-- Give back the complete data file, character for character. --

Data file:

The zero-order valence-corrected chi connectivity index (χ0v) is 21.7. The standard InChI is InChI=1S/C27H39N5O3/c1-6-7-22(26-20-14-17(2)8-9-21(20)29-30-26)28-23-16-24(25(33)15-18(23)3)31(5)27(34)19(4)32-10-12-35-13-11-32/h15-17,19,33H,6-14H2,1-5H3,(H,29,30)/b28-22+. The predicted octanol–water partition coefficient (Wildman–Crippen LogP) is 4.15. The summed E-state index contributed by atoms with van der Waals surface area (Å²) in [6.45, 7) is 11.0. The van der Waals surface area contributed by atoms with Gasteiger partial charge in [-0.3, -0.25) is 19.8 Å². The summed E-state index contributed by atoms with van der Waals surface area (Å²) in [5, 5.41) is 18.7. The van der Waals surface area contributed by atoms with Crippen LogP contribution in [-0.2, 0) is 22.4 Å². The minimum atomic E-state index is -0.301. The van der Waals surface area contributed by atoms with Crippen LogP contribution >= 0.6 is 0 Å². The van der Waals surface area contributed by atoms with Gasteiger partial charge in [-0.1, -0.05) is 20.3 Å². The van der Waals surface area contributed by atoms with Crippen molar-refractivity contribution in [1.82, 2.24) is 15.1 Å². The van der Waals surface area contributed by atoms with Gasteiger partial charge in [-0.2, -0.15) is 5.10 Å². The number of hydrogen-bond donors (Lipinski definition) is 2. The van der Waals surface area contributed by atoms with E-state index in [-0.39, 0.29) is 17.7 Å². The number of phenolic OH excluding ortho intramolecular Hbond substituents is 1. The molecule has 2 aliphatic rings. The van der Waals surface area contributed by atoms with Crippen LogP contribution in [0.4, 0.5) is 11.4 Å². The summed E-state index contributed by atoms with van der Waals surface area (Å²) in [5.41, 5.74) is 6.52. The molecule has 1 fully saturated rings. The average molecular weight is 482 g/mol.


The zero-order valence-corrected chi connectivity index (χ0v) is 21.7. The standard InChI is InChI=1S/C27H39N5O3/c1-6-7-22(26-20-14-17(2)8-9-21(20)29-30-26)28-23-16-24(25(33)15-18(23)3)31(5)27(34)19(4)32-10-12-35-13-11-32/h15-17,19,33H,6-14H2,1-5H3,(H,29,30)/b28-22+. The predicted octanol–water partition coefficient (Wildman–Crippen LogP) is 4.15. The summed E-state index contributed by atoms with van der Waals surface area (Å²) in [6.45, 7) is 11.0. The van der Waals surface area contributed by atoms with Gasteiger partial charge in [-0.3, -0.25) is 19.8 Å². The summed E-state index contributed by atoms with van der Waals surface area (Å²) in [5, 5.41) is 18.7. The van der Waals surface area contributed by atoms with Crippen LogP contribution in [-0.2, 0) is 22.4 Å². The minimum atomic E-state index is -0.301. The van der Waals surface area contributed by atoms with Crippen LogP contribution >= 0.6 is 0 Å². The van der Waals surface area contributed by atoms with Gasteiger partial charge in [-0.1, -0.05) is 20.3 Å². The van der Waals surface area contributed by atoms with Crippen molar-refractivity contribution in [1.82, 2.24) is 15.1 Å². The van der Waals surface area contributed by atoms with Gasteiger partial charge in [-0.2, -0.15) is 5.10 Å². The number of hydrogen-bond donors (Lipinski definition) is 2. The van der Waals surface area contributed by atoms with E-state index in [-0.39, 0.29) is 17.7 Å². The number of phenolic OH excluding ortho intramolecular Hbond substituents is 1. The molecule has 2 aliphatic rings. The van der Waals surface area contributed by atoms with Crippen LogP contribution in [0.4, 0.5) is 11.4 Å². The summed E-state index contributed by atoms with van der Waals surface area (Å²) in [5.41, 5.74) is 6.52. The molecule has 1 fully saturated rings. The average molecular weight is 482 g/mol.